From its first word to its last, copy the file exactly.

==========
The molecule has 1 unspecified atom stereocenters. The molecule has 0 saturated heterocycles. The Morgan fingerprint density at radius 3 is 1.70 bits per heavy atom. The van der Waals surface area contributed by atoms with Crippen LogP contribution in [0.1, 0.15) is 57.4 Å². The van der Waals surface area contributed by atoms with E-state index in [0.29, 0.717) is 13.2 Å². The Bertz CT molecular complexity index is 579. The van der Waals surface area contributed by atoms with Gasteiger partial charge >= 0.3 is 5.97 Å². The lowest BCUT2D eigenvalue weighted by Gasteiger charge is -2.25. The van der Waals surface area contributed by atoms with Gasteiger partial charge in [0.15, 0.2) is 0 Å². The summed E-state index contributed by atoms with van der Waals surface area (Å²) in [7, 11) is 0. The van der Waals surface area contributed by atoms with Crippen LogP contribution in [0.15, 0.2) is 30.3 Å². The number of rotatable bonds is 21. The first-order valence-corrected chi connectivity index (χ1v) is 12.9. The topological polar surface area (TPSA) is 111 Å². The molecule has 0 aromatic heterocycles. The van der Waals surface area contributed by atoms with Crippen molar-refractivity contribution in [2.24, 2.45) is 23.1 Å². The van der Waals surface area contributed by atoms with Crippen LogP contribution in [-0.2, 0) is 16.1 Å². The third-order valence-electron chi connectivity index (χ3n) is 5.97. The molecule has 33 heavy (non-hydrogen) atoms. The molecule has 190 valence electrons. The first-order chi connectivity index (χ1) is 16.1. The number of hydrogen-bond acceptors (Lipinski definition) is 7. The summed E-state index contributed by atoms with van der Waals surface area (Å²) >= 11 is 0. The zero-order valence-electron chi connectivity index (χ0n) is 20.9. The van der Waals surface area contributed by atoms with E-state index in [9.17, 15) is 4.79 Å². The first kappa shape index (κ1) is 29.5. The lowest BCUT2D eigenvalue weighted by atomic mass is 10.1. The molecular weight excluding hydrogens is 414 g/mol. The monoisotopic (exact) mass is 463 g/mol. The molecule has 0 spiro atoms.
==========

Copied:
The molecule has 1 unspecified atom stereocenters. The molecule has 0 saturated heterocycles. The Morgan fingerprint density at radius 3 is 1.70 bits per heavy atom. The van der Waals surface area contributed by atoms with Crippen LogP contribution in [0.1, 0.15) is 57.4 Å². The van der Waals surface area contributed by atoms with E-state index in [0.29, 0.717) is 13.2 Å². The Bertz CT molecular complexity index is 579. The van der Waals surface area contributed by atoms with Gasteiger partial charge >= 0.3 is 5.97 Å². The lowest BCUT2D eigenvalue weighted by Gasteiger charge is -2.25. The van der Waals surface area contributed by atoms with Gasteiger partial charge in [0.15, 0.2) is 0 Å². The summed E-state index contributed by atoms with van der Waals surface area (Å²) in [7, 11) is 0. The van der Waals surface area contributed by atoms with Crippen LogP contribution in [0.15, 0.2) is 30.3 Å². The number of rotatable bonds is 21. The first-order valence-corrected chi connectivity index (χ1v) is 12.9. The topological polar surface area (TPSA) is 111 Å². The molecule has 0 aromatic heterocycles. The van der Waals surface area contributed by atoms with Crippen molar-refractivity contribution in [2.24, 2.45) is 23.1 Å². The van der Waals surface area contributed by atoms with Crippen LogP contribution in [-0.2, 0) is 16.1 Å². The third-order valence-electron chi connectivity index (χ3n) is 5.97. The molecule has 33 heavy (non-hydrogen) atoms. The molecule has 190 valence electrons. The first-order chi connectivity index (χ1) is 16.1. The number of hydrogen-bond acceptors (Lipinski definition) is 7. The summed E-state index contributed by atoms with van der Waals surface area (Å²) >= 11 is 0. The zero-order valence-electron chi connectivity index (χ0n) is 20.9. The van der Waals surface area contributed by atoms with E-state index in [9.17, 15) is 4.79 Å². The first kappa shape index (κ1) is 29.5. The lowest BCUT2D eigenvalue weighted by atomic mass is 10.1. The molecular weight excluding hydrogens is 414 g/mol. The monoisotopic (exact) mass is 463 g/mol. The molecule has 0 spiro atoms.